Lean on me

It’s been an overwhelming couple of days, just thinking about what’s to come and what needs to be done. I’ve passed the psychological milestone of 35 weeks in this pregnancy (that’s when Isabelle was born) so I feel like I’m in waiting mode — that any day, our second child could enter our lives.

On top of getting things ready for the baby and the seemingly endless string of doctors’ appointments that go with it, we’ve had additional basic life issues to deal with this week like paperwork for benefits renewal, car inspection and trying to find somewhere, anywhere still offering flu shots. Add those to the daily grind of school, work, housework, child care and it’s no wonder the floodgates opened tonight and I found myself a blubbering mess of tears as a friend and I met for our weekly chat. Yet when she left, life suddenly didn’t seem so overwhelming and just voicing the struggles diminished them somewhat.
The same thing happened yesterday when I was frazzled and frustrated — the ladies of the Bible study I attend threw me a baby shower of sorts, complete with cupcakes, ice cream, baby-themed plates and a generous offer of meals for our family after the baby is born.
Both instances brought to mind a passage from Ecclesiastes. “Two are better than one because they have a good return for their labor. For if either of them falls, the one will lift up his companion. But woe to the one who falls when there is not another to lift him up.” (4:9-10, NASB)
Phil and I have and continue to be lifted up by our families — both biological and spiritual — in ways we can never repay. At times, it’s hard to accept so much help when you feel you have nothing to give back, but we’re learning firsthand the principle of passing on to someone else what’s been done for you. Pay it forward, if you will. We’re racking up quite an account for someone or several people in the future, which is indeed a blessing now and to come.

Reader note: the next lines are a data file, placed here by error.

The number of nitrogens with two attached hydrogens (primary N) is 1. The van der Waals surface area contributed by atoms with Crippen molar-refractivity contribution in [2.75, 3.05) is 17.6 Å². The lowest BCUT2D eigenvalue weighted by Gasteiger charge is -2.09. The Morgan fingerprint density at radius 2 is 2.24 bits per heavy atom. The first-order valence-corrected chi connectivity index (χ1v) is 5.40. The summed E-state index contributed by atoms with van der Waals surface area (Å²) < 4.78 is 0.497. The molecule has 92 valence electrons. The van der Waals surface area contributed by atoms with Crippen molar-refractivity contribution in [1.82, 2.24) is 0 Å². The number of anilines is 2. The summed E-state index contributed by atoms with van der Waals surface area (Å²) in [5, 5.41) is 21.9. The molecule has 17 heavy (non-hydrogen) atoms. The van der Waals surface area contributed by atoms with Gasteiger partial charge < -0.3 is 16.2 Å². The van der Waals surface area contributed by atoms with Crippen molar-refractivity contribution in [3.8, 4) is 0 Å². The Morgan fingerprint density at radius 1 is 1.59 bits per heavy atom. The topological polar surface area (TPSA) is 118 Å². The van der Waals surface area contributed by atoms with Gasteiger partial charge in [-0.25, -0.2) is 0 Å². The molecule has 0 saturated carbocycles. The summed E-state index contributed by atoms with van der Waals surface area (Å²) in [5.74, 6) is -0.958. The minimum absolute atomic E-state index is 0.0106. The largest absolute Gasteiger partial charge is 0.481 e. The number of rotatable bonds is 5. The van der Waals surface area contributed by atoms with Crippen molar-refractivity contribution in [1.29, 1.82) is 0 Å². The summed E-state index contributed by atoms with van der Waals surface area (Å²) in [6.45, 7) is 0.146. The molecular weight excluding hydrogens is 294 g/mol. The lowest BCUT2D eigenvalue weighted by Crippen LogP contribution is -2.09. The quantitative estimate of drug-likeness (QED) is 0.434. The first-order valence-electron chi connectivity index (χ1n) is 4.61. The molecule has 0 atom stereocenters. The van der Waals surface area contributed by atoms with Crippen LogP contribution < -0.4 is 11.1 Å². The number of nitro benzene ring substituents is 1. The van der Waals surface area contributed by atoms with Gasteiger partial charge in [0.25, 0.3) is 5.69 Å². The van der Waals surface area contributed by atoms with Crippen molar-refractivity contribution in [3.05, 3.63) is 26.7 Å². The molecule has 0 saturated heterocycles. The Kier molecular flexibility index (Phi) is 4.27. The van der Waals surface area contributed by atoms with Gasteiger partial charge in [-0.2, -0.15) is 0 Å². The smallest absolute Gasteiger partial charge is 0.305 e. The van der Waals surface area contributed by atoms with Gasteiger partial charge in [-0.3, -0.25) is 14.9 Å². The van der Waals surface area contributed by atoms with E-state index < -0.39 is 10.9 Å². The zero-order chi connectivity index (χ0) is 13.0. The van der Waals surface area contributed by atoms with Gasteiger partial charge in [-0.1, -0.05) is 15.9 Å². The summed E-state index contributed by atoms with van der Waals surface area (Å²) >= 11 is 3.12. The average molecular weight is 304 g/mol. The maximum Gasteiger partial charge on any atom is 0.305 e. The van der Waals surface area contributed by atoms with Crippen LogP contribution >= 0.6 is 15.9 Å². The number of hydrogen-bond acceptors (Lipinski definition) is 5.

I think it’s safe to say the hardest thing we’ve had to do so far in our married life is leave our hometown, family and friends to move to a state where we knew less than a handful of people. We knew when we got married that it would be that way. So, for our exit song at our reception, we asked that the DJ play “Lean on Me” and that all of our family and friends join us for a sort of group hug/dance. It’s a song that Phil’s camp “kids” made meaningful to a group of Bible campers, but that’s not the main reason we chose the song. Its words hit us where we live, then and now. It really has the same message as the Bible passage quoted above: We need other people to survive in this world, but we can’t get help if we don’t tell people we need it and what a sad state to be in: needing help but having no friends.
Two hours ago, and most of yesterday, I was too stressed to even know where to begin counting my blessings. Now, although it’s somewhat cliche, I can say that I’m too blessed to be stressed. Life’s circumstances and responsibilities haven’t gone away, but I’ve got a better perspective on them, and I’m reminded that I’m not walking through them alone. I just have to be willing to make them known, even if it means crying a mess of tears in the presence of a friend.
Whatever circumstances you find yourself in as you read this, I pray that you have a good friend who can walk with you and lift you up. Life really is better together.
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